Although her sister had ruined her chances at interacting with the outside world, the younger elephant still had faith in her. She knew that her sister’s actions were out of hurt, not hate. She knew this because she herself had endured the same as her sister. So, believing in the best, she tried to reason with her sister but to no avail. Every conversation would end the same. 

“It was never for me to decide whether I should experience all my struggles. Why should others be exempt from the same obstacles that I have faced? What makes them special?” The elder sister would then turn around abruptly and stomp away. This would end the conversation, with no opportunity given to her younger sister to come up with an answer.

Over the years the sisters' bond dimmed and slowly splintered away. Once their mother passed, they went their separate ways, only to cross paths from time to time and give each other the bare minimum that was simple acknowledgement. Eventually, they became mothers of their own and each raised their own set of children. The older sister, still resentful of her upbringing, became nothing more than a portrait of her own mother. She yelled at her children, blamed them for her misery, and made no effort to avoid the mistakes her mother made in raising her.  When her children grew up and left the nest, they never came back.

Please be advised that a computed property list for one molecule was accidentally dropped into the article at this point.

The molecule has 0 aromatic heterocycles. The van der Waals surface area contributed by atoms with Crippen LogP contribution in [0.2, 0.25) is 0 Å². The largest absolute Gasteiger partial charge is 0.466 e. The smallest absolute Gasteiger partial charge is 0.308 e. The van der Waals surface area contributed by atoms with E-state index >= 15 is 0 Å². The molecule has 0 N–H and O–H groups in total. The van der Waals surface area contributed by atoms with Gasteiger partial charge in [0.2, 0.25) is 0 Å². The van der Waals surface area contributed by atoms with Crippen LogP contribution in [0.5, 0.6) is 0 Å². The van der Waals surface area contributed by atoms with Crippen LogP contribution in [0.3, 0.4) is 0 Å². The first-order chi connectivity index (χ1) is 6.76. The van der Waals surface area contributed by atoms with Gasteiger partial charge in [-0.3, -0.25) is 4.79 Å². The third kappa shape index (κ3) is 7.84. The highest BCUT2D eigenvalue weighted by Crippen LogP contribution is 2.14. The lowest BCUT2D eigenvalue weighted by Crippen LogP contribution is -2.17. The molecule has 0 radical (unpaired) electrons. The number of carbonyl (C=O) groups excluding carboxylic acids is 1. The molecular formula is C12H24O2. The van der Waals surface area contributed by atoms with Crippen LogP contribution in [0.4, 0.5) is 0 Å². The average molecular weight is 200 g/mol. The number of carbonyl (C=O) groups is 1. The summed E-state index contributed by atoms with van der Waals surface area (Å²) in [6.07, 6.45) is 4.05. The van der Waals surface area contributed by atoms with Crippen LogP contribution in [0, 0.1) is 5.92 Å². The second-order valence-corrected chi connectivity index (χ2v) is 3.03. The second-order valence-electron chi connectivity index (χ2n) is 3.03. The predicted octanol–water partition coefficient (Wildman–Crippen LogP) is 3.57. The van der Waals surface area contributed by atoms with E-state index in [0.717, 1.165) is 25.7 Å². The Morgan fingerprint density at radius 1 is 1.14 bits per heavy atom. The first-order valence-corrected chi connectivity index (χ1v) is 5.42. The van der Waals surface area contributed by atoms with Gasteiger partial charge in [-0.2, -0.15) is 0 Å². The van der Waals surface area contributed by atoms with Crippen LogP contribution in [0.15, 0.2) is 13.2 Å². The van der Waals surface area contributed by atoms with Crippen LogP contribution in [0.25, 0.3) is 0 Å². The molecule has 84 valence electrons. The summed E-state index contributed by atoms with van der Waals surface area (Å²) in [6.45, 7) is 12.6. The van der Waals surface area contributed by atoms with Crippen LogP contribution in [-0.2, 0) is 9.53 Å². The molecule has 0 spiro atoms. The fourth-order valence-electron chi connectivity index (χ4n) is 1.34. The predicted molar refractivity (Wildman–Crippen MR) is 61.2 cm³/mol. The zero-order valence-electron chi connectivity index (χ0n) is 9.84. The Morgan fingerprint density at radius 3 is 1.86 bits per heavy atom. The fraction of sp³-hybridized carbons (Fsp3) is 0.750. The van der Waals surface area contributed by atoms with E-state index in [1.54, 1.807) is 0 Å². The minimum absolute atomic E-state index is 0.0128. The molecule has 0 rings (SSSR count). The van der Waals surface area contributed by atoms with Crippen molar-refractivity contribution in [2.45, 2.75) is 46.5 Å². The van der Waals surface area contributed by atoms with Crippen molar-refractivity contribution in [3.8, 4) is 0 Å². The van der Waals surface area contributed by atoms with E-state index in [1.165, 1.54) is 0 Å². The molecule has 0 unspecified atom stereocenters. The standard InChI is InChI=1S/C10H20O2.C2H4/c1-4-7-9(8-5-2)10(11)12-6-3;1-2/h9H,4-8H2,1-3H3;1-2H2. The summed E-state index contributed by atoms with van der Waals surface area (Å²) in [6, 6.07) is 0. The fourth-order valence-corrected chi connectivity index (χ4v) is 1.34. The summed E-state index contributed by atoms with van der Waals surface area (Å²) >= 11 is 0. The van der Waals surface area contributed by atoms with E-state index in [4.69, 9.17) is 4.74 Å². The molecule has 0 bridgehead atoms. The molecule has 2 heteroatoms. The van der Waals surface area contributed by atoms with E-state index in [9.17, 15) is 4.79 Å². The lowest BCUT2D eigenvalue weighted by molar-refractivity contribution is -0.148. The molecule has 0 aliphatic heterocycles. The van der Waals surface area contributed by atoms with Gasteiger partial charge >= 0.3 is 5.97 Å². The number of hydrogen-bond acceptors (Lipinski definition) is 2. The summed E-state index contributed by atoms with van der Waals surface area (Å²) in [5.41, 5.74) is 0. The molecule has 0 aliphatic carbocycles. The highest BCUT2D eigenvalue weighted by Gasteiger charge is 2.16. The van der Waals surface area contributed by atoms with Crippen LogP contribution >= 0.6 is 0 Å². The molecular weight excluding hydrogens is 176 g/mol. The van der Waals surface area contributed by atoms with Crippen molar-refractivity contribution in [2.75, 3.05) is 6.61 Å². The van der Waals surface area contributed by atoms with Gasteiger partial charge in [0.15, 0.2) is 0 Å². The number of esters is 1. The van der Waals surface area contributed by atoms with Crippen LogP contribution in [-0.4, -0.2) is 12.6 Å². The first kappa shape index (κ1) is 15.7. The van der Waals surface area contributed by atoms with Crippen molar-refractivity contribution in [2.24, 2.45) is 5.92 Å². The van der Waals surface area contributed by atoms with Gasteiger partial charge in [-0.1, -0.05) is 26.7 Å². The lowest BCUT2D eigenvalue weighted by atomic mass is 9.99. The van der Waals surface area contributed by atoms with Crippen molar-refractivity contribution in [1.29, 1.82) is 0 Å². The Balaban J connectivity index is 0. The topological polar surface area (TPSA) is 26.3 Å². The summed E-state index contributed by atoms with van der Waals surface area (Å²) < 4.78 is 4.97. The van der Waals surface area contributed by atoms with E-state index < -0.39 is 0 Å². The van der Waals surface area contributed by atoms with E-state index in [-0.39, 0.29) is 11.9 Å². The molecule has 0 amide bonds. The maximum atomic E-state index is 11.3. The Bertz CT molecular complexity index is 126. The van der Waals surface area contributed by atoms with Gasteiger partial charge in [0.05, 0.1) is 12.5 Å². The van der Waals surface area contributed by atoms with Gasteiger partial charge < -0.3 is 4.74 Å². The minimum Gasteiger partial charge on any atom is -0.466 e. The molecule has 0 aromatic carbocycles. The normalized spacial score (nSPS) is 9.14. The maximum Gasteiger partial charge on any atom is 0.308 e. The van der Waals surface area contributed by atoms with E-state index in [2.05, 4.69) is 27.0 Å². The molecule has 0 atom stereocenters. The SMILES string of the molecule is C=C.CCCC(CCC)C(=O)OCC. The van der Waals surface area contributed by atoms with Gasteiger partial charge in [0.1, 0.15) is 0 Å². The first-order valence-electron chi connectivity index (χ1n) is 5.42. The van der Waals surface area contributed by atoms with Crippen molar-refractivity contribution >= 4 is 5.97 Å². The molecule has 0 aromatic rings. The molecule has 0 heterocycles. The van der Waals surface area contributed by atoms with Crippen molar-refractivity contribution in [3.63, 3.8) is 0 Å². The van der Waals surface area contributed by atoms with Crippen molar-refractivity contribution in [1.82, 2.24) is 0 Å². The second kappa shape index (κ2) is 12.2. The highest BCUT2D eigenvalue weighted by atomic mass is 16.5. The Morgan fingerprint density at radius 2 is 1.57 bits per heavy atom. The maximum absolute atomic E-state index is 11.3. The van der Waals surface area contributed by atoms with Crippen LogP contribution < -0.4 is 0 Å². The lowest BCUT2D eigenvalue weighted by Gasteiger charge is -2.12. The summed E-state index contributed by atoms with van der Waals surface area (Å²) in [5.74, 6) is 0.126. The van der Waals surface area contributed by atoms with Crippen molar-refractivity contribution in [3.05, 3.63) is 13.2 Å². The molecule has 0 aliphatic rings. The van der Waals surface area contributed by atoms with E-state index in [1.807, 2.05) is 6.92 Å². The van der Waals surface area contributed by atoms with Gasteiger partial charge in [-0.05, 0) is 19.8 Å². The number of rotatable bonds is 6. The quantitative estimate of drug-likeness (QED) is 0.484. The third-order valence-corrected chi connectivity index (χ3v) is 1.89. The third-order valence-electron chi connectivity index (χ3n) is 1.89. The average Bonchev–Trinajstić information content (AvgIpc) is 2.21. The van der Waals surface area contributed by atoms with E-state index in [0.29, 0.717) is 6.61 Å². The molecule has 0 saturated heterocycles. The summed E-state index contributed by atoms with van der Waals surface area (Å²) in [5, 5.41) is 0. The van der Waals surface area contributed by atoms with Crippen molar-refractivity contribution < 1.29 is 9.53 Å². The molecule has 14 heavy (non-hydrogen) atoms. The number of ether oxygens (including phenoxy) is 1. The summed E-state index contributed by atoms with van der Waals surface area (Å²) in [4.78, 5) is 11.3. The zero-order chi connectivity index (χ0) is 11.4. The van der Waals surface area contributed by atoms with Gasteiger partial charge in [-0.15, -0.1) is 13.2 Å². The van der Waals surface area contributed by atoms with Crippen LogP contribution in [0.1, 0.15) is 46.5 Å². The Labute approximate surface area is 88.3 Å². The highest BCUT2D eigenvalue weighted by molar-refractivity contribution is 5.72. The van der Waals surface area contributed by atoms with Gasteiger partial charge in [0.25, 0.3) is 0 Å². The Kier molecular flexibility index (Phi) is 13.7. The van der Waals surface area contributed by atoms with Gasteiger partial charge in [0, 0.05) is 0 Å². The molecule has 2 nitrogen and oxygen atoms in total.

Alone and living amongst the trees where she grew up, the elder elephant knew that her days were slowly coming to an end. She wanted nothing more, suddenly, to see how her little sister was doing. It was conveniently so, that she had nothing but time on her hands now that her children had left her so she spent little time pondering on this sudden urge and decided to act on it. 

After two days' time, the journey traced back from the memories that only an elephant can keep so dearly, she arrived at the field where she expected to find her sister, alone or perhaps with another elephant or two. But low and behold what she was more than just one elephant keeping her sister company. There were five! –no seven! Seven elephants! And to her utter shock and dismay, two of the elephants that lay roaming the field were her own children!